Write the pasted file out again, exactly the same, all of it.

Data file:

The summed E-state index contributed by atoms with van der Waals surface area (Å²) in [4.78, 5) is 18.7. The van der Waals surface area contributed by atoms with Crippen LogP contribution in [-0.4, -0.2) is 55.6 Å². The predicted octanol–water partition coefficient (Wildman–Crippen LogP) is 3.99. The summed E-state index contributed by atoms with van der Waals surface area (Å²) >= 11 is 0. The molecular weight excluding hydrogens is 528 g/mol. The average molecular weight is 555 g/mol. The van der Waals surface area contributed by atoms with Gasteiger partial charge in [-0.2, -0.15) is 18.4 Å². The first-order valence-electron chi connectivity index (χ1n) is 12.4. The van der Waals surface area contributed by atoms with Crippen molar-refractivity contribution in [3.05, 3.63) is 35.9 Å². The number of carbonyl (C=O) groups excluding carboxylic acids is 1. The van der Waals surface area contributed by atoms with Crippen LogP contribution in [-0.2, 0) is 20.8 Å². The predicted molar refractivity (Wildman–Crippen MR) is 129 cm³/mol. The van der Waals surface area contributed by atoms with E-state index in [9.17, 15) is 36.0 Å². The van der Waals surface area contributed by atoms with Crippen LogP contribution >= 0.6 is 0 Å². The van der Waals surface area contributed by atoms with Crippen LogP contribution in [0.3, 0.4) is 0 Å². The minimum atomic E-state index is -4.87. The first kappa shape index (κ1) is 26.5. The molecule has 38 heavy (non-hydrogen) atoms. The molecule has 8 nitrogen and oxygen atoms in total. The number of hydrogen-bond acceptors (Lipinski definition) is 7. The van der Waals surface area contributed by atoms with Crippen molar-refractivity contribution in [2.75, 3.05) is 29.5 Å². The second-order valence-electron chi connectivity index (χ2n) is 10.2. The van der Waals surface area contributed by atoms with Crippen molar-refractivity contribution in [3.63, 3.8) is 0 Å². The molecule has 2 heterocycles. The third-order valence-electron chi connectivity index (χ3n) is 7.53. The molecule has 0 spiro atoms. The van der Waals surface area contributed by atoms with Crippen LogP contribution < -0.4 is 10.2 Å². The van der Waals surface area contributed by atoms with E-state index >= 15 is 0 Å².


The summed E-state index contributed by atoms with van der Waals surface area (Å²) in [4.78, 5) is 18.7. The van der Waals surface area contributed by atoms with Crippen LogP contribution in [-0.4, -0.2) is 55.6 Å². The predicted octanol–water partition coefficient (Wildman–Crippen LogP) is 3.99. The summed E-state index contributed by atoms with van der Waals surface area (Å²) >= 11 is 0. The molecular weight excluding hydrogens is 528 g/mol. The average molecular weight is 555 g/mol. The van der Waals surface area contributed by atoms with Gasteiger partial charge in [-0.2, -0.15) is 18.4 Å². The first-order valence-electron chi connectivity index (χ1n) is 12.4. The van der Waals surface area contributed by atoms with Crippen molar-refractivity contribution in [3.05, 3.63) is 35.9 Å². The number of carbonyl (C=O) groups excluding carboxylic acids is 1. The van der Waals surface area contributed by atoms with Crippen LogP contribution in [-0.2, 0) is 20.8 Å². The predicted molar refractivity (Wildman–Crippen MR) is 129 cm³/mol. The van der Waals surface area contributed by atoms with E-state index in [9.17, 15) is 36.0 Å². The van der Waals surface area contributed by atoms with Crippen LogP contribution >= 0.6 is 0 Å². The van der Waals surface area contributed by atoms with Crippen LogP contribution in [0.3, 0.4) is 0 Å². The minimum atomic E-state index is -4.87. The first kappa shape index (κ1) is 26.5. The molecule has 38 heavy (non-hydrogen) atoms. The molecule has 8 nitrogen and oxygen atoms in total. The number of hydrogen-bond acceptors (Lipinski definition) is 7. The van der Waals surface area contributed by atoms with Crippen molar-refractivity contribution in [2.75, 3.05) is 29.5 Å². The second-order valence-electron chi connectivity index (χ2n) is 10.2. The van der Waals surface area contributed by atoms with Crippen molar-refractivity contribution in [3.63, 3.8) is 0 Å². The molecule has 2 heterocycles. The third-order valence-electron chi connectivity index (χ3n) is 7.53. The molecule has 0 spiro atoms. The van der Waals surface area contributed by atoms with Crippen LogP contribution < -0.4 is 10.2 Å². The van der Waals surface area contributed by atoms with E-state index >= 15 is 0 Å².